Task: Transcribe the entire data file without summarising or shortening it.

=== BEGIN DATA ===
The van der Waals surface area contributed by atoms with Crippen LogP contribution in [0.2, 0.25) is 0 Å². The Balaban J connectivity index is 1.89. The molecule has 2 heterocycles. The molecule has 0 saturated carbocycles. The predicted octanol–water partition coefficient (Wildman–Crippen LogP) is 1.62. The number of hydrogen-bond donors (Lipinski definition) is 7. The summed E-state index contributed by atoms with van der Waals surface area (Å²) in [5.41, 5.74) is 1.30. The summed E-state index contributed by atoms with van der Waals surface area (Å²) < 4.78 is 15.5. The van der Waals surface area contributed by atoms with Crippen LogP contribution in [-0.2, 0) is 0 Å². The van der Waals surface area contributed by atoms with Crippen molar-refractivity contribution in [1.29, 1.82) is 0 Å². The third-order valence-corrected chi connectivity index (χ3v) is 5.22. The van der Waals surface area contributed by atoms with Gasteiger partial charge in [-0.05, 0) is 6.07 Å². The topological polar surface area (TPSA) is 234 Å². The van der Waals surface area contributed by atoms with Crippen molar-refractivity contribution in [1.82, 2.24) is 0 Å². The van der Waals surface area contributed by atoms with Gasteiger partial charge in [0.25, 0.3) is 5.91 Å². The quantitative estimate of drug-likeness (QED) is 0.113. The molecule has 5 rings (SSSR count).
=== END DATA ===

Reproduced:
The van der Waals surface area contributed by atoms with Crippen LogP contribution in [0.2, 0.25) is 0 Å². The Balaban J connectivity index is 1.89. The molecule has 2 heterocycles. The molecule has 0 saturated carbocycles. The predicted octanol–water partition coefficient (Wildman–Crippen LogP) is 1.62. The number of hydrogen-bond donors (Lipinski definition) is 7. The summed E-state index contributed by atoms with van der Waals surface area (Å²) in [5.41, 5.74) is 1.30. The summed E-state index contributed by atoms with van der Waals surface area (Å²) < 4.78 is 15.5. The van der Waals surface area contributed by atoms with Crippen LogP contribution in [-0.2, 0) is 0 Å². The van der Waals surface area contributed by atoms with Crippen molar-refractivity contribution in [1.29, 1.82) is 0 Å². The third-order valence-corrected chi connectivity index (χ3v) is 5.22. The van der Waals surface area contributed by atoms with Gasteiger partial charge in [-0.05, 0) is 6.07 Å². The topological polar surface area (TPSA) is 234 Å². The van der Waals surface area contributed by atoms with Crippen molar-refractivity contribution in [1.82, 2.24) is 0 Å². The van der Waals surface area contributed by atoms with Gasteiger partial charge in [0.25, 0.3) is 5.91 Å². The quantitative estimate of drug-likeness (QED) is 0.113. The molecule has 5 rings (SSSR count).